You have to read the story in Luke 7:36-50 to get all the references. It's basically about a Pharisee who invites Jesus to dinner but doesn't bother to welcome him, and a sinful woman who sneaks in to the party and does. There's a picture of it by Rubens that may help.
However I think Chris's talk at 10am on Communitea was much better. Remember those three fab words that guarantee a good welcome? Fancy A Brew?
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Try to imagine what it was like the first time you walked in through a church door…? The person who welcomed you was literally a godsend. They transformed that experience from intimidation to intimacy… Try to imagine how this woman was feeling as she came into the house where Jesus was… So embarrassing! Everyone staring at her!
Why didn't Simon the Pharisee welcome Jesus? Perhaps he'd invited Jesus to put him on show? Perhaps he'd even invited Jesus to sit in judgment on him as others did – he was a Pharisee after all.
But because of it, look how differently they welcome Jesus. Simon has no real welcome for him. Washing the feet, giving a kiss, anointing the head with oil – these were all standard courtesies given to an honoured guest. Simon did not welcome Jesus. His heart was hard. The woman gives it everything. Simon the righteous Pharisee has been outchristianed by a sinful woman who responds to Jesus with a welcome.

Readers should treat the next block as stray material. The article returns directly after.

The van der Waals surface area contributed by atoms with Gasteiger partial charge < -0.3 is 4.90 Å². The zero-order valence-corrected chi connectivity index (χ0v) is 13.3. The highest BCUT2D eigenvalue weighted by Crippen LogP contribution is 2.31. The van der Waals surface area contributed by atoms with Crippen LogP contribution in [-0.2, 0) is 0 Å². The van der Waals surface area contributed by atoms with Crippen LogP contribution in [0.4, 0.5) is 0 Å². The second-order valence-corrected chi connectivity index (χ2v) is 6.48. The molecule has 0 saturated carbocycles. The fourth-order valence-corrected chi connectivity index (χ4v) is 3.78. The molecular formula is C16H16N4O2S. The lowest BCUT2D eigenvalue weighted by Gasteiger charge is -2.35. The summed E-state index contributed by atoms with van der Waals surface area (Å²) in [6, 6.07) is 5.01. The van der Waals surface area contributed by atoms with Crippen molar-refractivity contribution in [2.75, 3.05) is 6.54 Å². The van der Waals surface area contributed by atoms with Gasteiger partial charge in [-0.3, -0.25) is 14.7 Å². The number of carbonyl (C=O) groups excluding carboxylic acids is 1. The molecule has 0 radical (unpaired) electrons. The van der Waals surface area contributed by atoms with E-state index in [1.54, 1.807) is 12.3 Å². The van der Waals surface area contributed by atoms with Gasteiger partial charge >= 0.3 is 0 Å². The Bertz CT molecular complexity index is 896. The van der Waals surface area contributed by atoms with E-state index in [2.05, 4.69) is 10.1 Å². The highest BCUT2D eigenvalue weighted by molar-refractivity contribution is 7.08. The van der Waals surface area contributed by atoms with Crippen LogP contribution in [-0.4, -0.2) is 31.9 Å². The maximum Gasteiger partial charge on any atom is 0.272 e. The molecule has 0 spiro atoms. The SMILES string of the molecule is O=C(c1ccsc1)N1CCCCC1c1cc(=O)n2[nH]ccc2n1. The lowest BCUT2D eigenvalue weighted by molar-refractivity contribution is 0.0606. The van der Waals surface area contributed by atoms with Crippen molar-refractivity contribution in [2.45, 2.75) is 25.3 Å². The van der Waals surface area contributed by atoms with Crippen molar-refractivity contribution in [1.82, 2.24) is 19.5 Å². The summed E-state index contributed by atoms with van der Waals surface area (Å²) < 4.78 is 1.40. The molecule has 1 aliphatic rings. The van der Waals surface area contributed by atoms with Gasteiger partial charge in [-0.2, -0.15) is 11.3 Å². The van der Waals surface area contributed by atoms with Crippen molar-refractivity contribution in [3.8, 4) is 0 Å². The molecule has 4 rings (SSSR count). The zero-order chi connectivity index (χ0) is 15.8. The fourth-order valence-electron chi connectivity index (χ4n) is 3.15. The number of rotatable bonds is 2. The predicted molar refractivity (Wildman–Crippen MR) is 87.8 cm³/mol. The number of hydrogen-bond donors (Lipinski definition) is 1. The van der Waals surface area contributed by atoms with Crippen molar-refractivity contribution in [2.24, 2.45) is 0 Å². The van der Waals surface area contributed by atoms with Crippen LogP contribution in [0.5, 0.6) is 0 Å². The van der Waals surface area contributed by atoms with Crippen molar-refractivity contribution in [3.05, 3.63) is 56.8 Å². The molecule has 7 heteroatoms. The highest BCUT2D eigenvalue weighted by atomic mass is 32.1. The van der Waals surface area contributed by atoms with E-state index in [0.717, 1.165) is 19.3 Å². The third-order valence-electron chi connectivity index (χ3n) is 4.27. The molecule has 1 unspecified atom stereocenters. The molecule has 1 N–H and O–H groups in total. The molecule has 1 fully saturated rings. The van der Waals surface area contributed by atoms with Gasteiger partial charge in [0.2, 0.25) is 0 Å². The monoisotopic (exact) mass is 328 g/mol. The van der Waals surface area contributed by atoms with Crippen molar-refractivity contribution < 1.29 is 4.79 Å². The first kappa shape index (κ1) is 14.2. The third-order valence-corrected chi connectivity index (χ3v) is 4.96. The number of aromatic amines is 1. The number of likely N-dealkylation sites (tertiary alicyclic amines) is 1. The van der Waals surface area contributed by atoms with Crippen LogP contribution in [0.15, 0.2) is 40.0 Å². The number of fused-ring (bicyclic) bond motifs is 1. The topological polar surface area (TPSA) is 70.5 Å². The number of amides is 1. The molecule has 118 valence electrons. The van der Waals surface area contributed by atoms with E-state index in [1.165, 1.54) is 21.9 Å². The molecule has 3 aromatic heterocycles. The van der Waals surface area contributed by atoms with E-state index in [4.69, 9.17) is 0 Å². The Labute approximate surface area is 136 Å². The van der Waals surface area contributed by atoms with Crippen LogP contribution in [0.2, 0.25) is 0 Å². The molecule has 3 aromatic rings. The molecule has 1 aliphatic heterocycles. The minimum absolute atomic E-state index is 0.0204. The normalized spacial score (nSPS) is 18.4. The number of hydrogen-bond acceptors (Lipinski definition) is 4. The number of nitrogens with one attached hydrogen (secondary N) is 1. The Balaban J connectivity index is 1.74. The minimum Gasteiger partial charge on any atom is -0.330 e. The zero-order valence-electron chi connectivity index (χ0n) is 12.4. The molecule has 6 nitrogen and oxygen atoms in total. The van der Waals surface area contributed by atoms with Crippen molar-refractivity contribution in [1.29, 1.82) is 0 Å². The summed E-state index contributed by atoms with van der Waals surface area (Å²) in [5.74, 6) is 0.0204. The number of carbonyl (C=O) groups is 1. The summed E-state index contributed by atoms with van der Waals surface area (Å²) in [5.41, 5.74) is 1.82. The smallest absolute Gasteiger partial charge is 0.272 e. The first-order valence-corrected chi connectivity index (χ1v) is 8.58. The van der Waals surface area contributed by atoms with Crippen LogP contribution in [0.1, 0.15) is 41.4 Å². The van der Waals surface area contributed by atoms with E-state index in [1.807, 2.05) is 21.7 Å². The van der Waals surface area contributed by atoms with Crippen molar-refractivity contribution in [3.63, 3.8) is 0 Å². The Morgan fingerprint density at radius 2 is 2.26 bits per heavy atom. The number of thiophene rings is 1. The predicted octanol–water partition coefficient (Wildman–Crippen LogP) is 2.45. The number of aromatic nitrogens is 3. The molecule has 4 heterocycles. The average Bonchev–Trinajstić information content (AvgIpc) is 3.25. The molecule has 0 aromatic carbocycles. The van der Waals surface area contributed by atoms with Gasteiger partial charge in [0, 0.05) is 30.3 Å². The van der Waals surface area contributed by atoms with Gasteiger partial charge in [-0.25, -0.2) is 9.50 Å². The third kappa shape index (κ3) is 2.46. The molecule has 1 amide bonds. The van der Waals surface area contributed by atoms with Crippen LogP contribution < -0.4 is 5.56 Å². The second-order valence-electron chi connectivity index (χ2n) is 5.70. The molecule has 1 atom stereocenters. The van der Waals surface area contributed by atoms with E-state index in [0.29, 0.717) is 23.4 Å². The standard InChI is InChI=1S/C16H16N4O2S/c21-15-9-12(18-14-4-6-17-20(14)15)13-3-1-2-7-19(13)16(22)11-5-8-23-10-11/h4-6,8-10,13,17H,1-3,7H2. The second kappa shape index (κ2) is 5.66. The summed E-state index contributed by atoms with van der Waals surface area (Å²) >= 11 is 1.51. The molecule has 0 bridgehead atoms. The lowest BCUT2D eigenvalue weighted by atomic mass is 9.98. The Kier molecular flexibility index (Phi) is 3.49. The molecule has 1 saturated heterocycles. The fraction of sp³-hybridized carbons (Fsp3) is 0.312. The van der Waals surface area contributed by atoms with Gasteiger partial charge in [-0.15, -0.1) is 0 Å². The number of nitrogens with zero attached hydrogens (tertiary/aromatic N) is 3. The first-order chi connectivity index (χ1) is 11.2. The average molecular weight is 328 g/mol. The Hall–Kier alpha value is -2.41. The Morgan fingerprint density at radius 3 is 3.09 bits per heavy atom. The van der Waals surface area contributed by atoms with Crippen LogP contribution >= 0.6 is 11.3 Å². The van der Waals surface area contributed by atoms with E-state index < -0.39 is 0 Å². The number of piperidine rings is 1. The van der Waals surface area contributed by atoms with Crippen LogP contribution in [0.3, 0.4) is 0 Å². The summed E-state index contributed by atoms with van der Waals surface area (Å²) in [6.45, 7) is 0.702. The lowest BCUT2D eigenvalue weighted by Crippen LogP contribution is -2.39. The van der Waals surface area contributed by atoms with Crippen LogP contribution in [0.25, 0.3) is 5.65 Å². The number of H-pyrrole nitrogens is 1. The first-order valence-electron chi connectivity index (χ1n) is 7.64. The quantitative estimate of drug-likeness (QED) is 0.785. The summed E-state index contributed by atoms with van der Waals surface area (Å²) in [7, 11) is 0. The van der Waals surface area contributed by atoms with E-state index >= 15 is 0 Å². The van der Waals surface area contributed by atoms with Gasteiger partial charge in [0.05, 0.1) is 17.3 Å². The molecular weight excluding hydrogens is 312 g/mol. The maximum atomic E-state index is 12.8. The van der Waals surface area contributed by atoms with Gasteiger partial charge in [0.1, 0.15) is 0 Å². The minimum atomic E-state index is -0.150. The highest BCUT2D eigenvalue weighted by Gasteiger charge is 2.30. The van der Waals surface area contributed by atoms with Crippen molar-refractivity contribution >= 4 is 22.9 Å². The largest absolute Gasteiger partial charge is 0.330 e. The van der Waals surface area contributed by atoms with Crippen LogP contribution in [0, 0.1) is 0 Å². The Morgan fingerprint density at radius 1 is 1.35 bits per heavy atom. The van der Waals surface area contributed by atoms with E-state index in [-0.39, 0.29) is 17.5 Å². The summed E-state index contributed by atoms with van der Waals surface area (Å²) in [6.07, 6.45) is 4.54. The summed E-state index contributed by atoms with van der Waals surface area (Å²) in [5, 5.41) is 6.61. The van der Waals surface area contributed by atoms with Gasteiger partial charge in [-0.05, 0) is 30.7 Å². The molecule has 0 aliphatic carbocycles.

The welcome we give others is closely entangled with the welcome we give to Jesus. Simon doesn't welcome the woman – she's a sinner, she's no right to be here, and she's embarrassing my guests - and he doesn't welcome Jesus either. "As much as you do it to the least of these my brothers and sisters, you do it to me." Again and again the real state of our relationship with God is revealed by the way we treat others. More of this later in the series.
So how to become a more welcoming person: we needn't start kissing each other's feet!
· the heart – the key difference between Simon and the woman, just as it was between the Prodigal Son and his older brother. The woman's heart is broken, Simon's is proud. If we really get it that God welcomes us, our hearts will be soft.
· Compassion. Altruism requires an act of imagination, to be able to put ourselves in the other person's place. That's what we've been doing as we've thought about this story – putting ourselves in the characters' shoes.
· Look past our immediate circle. Surveys have repeatedly shown that churches that believe themselves to be extremely welcoming are not nearly so welcoming to visitors. We are welcoming to our friends – but sometimes we need to look over their shoulders and see who is on the outside of the circle. A welcoming community helps by changing our culture
· our home – the setting in both examples today was the home. One of our key values from Acts is hospitality – see Acts 2:46b. Is the home the final barrier to welcome? An Englishman's home is his castle – a refuge against the struggles and storms of life. We value our privacy – dare we let others share it?
So let's remind ourselves in communion: God has welcomed us, let's welcome others.